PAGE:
Factory Decisions to Become Noncompliant with Labour Standards: Evidence from Better Factories Cambodia Chapter uri icon


  • Efforts to improve working conditions in developing countries participating in global supply chains have generated a large and growing literature (Elliott and Freeman 2003; Harrison and Scorse 2010). Much of this literature is motivated by the common perception of very poor conditions in developing country factories (the term sweatshop appears often in this literature). As a result, the usual approach is to focus on the debate around policies (or potential policies) to improve working conditions. One key issue in the debate centres on the optimality of such improvements (Brown et al. 2011a). While such improvements may be beneficial to workers, the effects on the factory as a viable economic unit are less clear. The conventional wisdom in economics suggests that if factories are optimizing and efficient, imposing additional constraints from the outside, including from other actors in the GVC, pushes them from their privately-determined optimal practices.1 Poor conditions are the result of optimizing behaviour of firms, and attempts to improve working conditions from the outside threaten factories and, therefore, the jobs of the very workers that the policies were intended to help. Some have even suggested that sweatshop conditions are a necessary stage of economic development.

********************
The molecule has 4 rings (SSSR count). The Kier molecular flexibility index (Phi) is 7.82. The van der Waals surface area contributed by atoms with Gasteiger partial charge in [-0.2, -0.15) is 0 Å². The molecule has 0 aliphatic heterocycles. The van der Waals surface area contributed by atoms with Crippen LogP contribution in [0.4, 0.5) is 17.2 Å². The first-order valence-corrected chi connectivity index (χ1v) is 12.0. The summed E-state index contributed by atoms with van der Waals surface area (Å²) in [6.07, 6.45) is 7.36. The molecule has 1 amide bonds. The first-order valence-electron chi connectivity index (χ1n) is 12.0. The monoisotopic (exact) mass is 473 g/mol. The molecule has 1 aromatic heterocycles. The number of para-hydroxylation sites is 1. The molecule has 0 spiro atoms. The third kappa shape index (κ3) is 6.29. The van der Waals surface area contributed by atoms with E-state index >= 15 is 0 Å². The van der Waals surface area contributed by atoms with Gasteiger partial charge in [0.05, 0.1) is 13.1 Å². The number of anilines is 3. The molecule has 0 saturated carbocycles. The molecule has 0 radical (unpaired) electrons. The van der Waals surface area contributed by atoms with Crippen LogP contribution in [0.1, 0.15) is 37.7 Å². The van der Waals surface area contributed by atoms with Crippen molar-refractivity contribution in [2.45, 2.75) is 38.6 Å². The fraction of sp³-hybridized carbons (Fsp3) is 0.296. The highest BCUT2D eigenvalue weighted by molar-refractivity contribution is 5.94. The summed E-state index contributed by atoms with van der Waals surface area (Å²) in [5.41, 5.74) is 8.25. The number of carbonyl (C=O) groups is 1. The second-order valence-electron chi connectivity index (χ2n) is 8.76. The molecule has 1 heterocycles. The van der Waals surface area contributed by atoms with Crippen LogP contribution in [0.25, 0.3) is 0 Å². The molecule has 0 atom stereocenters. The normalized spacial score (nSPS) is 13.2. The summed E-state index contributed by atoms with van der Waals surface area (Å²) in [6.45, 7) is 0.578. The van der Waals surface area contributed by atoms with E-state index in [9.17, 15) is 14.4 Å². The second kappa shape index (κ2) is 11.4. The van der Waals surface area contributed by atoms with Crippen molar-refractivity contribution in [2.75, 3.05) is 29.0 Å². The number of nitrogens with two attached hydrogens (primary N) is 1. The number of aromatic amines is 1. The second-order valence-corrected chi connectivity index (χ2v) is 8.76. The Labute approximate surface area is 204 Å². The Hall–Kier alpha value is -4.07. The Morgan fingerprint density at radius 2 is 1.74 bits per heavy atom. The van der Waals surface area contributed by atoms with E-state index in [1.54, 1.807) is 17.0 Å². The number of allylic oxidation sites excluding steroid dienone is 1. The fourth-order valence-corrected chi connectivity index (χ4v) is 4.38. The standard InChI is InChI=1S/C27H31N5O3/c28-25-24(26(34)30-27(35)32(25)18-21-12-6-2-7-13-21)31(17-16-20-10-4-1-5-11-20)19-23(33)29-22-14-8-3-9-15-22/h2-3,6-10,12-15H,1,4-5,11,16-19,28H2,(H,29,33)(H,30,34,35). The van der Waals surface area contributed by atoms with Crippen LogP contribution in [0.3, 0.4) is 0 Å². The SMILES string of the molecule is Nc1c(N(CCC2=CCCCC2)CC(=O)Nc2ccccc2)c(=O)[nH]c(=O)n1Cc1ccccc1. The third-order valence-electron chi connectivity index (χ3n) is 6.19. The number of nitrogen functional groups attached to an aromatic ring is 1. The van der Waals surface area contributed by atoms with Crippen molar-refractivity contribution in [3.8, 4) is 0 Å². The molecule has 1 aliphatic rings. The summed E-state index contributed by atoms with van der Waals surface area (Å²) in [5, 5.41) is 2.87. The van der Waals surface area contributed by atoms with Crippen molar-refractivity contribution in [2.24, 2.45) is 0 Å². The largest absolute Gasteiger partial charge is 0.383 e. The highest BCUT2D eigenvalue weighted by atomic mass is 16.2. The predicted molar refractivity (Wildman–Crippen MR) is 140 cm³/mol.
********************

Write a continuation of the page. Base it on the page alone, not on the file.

author list (cited authors)

  • Brown, D., Dehejia, R., & Robertson, R.

citation count

  • 0

complete list of authors

  • Brown, Drusilla||Dehejia, Rajeev||Robertson, Raymond

editor list (cited editors)

  • Rossi, A., Luinstra, A., & Pickles, J.

Book Title

  • Towards Better Work

publication date

  • January 2014